Have you ever noticed your teen’s math tests being handed back with less than flying colors?
If you’re like a lot of parents I work with, you want your teen to enjoy and do well in math. In middle school especially, students learn math concepts that are the basis of every one of their future math classes.
Even more importantly, middle school is when students make decisions about whether or not they’re good at math, and how they will feel about math classes from now on.
Fortunately, you as a parent can help…whether or not you remember the details of quadratic equations and right triangles.
Math Class is About Strategy
In math class, students often learn great strategies. Teachers demonstrate how new math concepts are linked to ones they already know, and to everyday life. This helps students build a mental library of math-related skills, which in turn helps them learn.
But it isn’t enough.
“Strategy without tactics is the slowest route to victory,” said Sun Tzu in the 5th century B.C. Strategy has to do with your overall plan. Tactics have to do with the details — the tools you need, and how you use them each day.
As a former math teacher, I found that there are a few key tools that are essential for learning math.
Unfortunately for many middle and high school students these days, those tools are missing. Let’s take a look at three of them.
The Essential Tools to Nail Your Math Tests
1. A Math Book
I was surprised to learn that most of the students I work with don’t have math books.
This has to do partly with the relatively new Common Core standards, the willingness of textbook companies to rewrite their textbooks, and the willingness of school districts to purchase them.
Teachers work hard to put together something that matches these new standards, and often end up pulling from a number of different textbooks and other sources. (If you’re interested in reading more about this complex problem, you might start here.)
The result is that instead of a book, students come home with “packets”. They’re easy to use, each day’s homework is included, and students usually know exactly what they are supposed to do.
The problem? While these nugget-filled packets can be very helpful, they are not enough. Can you imagine, for example, learning Shakespeare through packets?
To learn math, students need books. Books include worked out problems, definitions, examples. They also include answers to odd numbered problems (see #2).
If you have a teen who hasn’t been assigned a book, head over to your favorite online bookstore and buy one for about $10.
2. Answers to All Assigned Problems
The second essential tool is a set of answers — which are usually found in the back of the book. Students who want to do well on math tests check the answer key often (but only after attempting the problems, of course).
If your student does homework in packets, then there should be some way to get the answers in class the next day. Some teachers read them. Others post them on the board. Others still pass around photocopied answer keys.
Unfortunately, not all teachers post answers. Instead, they provide in class “a chance for students to ask questions about anything they don’t understand.”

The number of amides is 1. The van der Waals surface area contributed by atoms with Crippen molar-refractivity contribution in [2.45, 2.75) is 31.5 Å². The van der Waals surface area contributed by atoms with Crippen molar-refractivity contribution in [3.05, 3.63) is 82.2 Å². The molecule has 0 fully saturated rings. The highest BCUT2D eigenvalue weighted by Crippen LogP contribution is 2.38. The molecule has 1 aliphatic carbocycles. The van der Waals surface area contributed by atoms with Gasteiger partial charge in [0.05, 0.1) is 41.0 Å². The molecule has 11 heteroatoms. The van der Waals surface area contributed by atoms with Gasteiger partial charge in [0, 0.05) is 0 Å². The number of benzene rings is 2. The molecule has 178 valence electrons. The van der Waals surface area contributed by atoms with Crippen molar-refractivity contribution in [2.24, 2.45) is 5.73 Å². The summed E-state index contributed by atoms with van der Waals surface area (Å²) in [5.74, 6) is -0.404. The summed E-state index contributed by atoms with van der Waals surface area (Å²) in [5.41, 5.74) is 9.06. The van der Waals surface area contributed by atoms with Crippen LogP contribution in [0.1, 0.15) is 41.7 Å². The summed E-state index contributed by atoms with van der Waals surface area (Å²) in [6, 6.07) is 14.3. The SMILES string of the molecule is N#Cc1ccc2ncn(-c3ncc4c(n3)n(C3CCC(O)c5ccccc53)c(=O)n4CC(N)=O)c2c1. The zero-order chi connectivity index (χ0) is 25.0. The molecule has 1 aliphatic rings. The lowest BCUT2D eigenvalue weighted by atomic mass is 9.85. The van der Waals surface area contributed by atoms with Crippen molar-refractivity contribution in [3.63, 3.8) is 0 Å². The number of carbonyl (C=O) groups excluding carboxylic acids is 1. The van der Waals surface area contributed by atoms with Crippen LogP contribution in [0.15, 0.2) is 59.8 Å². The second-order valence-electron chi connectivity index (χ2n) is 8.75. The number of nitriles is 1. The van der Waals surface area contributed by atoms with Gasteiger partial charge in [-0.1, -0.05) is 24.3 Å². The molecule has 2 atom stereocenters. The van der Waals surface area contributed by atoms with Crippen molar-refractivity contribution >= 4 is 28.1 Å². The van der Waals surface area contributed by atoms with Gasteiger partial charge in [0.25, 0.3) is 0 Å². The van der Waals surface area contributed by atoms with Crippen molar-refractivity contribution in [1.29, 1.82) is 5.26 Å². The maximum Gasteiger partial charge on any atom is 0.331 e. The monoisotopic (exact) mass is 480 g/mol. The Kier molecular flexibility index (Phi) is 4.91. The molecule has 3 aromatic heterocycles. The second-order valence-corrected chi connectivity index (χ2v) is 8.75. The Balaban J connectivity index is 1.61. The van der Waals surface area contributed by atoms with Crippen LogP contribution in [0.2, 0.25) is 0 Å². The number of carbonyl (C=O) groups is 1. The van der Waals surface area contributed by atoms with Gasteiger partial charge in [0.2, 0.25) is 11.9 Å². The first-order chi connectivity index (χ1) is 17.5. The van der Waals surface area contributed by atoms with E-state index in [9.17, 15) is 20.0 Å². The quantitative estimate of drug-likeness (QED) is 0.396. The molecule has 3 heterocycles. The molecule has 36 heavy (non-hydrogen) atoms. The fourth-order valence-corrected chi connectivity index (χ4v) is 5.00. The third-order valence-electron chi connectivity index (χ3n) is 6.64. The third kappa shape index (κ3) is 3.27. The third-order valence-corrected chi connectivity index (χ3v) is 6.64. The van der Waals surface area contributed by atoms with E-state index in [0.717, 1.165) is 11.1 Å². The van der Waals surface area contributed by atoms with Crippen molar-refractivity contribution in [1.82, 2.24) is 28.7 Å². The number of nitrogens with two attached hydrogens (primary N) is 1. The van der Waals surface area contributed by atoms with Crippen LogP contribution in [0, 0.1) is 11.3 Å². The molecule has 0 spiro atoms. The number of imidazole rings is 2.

This might work, if students knew what they didn’t understand. Most of the students I work with (the ones without books and access to answers) believe their math is correct.
A quick scan of the page, however, tells me that it’s not. This means that they’re practicing doing problems incorrectly and not realizing it. When the test comes, they’re surprised at the low scores and think that they must not be very good at math.
Most of the parents I work with want to help their students practice correctly. That means helping your student find a way to get his or her answers corrected every day. You might, in order of preference:
- ask the teacher to post answers
- suggest that your student get corrections at the teacher’s daily office hours
- correct completed assignments yourself if you have the knowledge
- hire a tutor (inefficient, but a last resort)
3. The Math Problems
The third tool has to do with action. In other words, your teen has to dig in.
This action centers around doing problems, doing them correctly, and doing them until they are easy. Think of it like of swimming. No one learns to swim by listening to lectures, or wading around in the shallow end. You learn to swim by doing laps.
You learn math by doing problems.
There’s the homework, of course. Most students do that. But that’s usually not enough to do well on math tests. Here are some next steps:
If a problem is hard, work it again the next night. Redo a problem that the teacher put on the board in class. Cover up the solution to a sample problem in the textbook, and see if you can think of each next step.
This practice will help your teen nail math tests.
You’ll love the boost of confidence your teen gets when math tests start to seem easy.
The Take Home Message
These three simple and workable tactics have successfully improved the grades of many teens struggling with their math tests. Teens who have a textbook, use the answer key, and practice hard math problems score well on math tests.
Even better, they feel more confident about themselves as students, and start to enjoy math.
For more help on how to support your teen in their academic endeavors, feel free to contact me. I’d be happy to help develop a personalized strategy that meets your needs.